Rainbows! is an HTTP server for sleepy Rack applications. It is based on Unicorn, but designed to handle applications that expect long request/response times and/or slow clients.
For Rack applications not heavily bound by slow external network dependencies, consider Unicorn instead as it simpler and easier to debug.
If you’re on a small system, or write extremely tight and reliable code and don’t want multiple worker processes, check out Zbatery, too. Zbatery can use all the crazy network concurrency options of Rainbows! in a single worker process.
We aim to support as many concurrency models as we can because they all suck; differently.
For network concurrency, models we currently support are:
We have many more on the way for handling network concurrency. Additionally, we also use multiple processes (managed by Unicorn) for robustness and CPU/memory/disk concurrency.
We also provide Rainbows::AppPool Rack middleware for some network concurrency models for limiting application concurrency independently of network concurrency.
Designed for Rack, the standard for modern Ruby HTTP applications.
Built on Unicorn, inheriting its process/socket management features such as transparent upgrades and Ruby configuration DSL.
As with Unicorn, it is able to stream large request bodies off the socket to the application while the client is still uploading. Since Rainbows! can handle slow clients, this feature is more useful than it is with Unicorn.
Combines heavyweight concurrency (worker processes) with lightweight concurrency (Events/Fibers/Actors/Threads), allowing CPU/memory/disk to be scaled independently of client connections. More concurrency models (listed in the TODO) will be supported as we find time for them.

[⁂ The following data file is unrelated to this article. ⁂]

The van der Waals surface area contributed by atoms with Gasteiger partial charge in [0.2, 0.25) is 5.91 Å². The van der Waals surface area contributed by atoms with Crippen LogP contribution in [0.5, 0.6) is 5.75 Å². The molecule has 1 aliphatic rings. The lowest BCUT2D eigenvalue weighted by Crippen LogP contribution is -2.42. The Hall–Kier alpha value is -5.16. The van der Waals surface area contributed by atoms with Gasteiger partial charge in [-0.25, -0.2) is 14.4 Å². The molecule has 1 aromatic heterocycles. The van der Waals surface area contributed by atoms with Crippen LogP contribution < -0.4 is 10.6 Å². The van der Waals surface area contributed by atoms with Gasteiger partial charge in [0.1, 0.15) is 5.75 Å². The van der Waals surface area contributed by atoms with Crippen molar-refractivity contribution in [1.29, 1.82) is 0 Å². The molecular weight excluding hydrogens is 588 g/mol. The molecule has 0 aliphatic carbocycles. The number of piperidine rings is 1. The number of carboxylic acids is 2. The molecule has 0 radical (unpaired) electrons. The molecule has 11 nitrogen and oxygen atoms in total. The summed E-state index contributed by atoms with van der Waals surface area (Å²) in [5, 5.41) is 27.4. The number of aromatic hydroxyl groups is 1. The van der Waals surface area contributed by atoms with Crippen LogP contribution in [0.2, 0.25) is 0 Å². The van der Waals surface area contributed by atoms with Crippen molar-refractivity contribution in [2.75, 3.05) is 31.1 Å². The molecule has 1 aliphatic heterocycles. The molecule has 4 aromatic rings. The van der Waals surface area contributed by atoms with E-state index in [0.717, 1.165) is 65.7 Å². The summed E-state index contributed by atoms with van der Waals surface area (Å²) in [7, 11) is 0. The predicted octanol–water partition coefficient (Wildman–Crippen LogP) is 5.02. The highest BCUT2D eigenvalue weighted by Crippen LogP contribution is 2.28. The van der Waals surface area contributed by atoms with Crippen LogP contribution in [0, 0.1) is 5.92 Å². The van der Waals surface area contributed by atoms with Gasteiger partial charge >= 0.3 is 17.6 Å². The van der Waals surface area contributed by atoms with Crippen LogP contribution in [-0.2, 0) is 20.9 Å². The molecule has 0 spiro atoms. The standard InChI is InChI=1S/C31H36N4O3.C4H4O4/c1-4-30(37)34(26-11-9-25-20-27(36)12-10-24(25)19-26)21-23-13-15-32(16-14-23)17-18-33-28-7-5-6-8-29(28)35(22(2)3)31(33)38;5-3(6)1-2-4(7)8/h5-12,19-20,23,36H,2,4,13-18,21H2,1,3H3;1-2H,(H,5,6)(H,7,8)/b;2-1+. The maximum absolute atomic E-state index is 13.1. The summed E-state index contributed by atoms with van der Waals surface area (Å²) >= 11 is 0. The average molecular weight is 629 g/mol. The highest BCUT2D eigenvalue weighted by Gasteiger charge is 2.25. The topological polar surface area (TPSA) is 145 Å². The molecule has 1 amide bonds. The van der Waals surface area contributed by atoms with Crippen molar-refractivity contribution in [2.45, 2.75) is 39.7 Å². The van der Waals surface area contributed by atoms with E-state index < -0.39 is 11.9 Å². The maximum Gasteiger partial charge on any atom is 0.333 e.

Rainbows! is mainly designed for the odd things Unicorn sucks at:
3rd-party APIs (to services outside your control/LAN)
OpenID consumers (to providers outside your control/LAN)
Reverse proxy implementations with editing/censoring (to upstreams outside your control/LAN)
BOSH (with slow clients)
HTTP server push
real-time upload processing (via upr)
Rainbows! can also be used to service slow clients directly even with fast applications.
Rainbows! is copyright 2009,2010 by all contributors (see logs in git). Rainbows! is licensed under the Ruby (1.8) license or the GPL (v2 or v3). See the included LICENSE file for more details.
Rainbows! is 100% Free Software.
You may download the tarball from the Rainbows! project page on Rubyforge and run setup.rb after unpacking it:
You may also install it via RubyGems on RubyGems.org:
gem install rainbows
In APP_ROOT (where config.ru is located), run:
Rainbows! will bind to all interfaces on TCP port 8080 by default.
Rainbows! will look for the config.ru file used by rackup in APP_ROOT.
For deployments, it can use a config file for Unicorn and Rainbows!-specific options specified by the --config-file/-c command-line switch. Rainbows! accepts all options found in Unicorn::Configurator as well as the “Rainbows!” block, so you can have the following in your config file:
worker_processes 4 # assuming four CPU cores Rainbows! do use :FiberSpawn worker_connections 100 end
You can get the latest source via git from the following locations (these versions may not be stable):
git://bogomips.org/rainbows.git git://repo.or.cz/rainbows.git (mirror)
You may browse the code from the web and download the latest snapshot tarballs here:
Inline patches (from “git format-patch”) to the mailing list are preferred because they allow code review and comments in the reply to the patch.
We will adhere to mostly the same conventions for patch submissions as git itself. See the Documentation/SubmittingPatches document distributed with git on on patch submission guidelines to follow. Just don’t email the git mailing list or maintainer with Rainbows! patches.
There is NO WARRANTY whatsoever if anything goes wrong, but let us know and we’ll try our best to fix it.
All feedback (bug reports, user/development discussion, patches, pull requests) go to the mailing list/newsgroup. Patches must be sent inline (git format-patch -M + git send-email). No subscription is necessary to post on the mailing list. No top posting. Address replies To: the mailing list.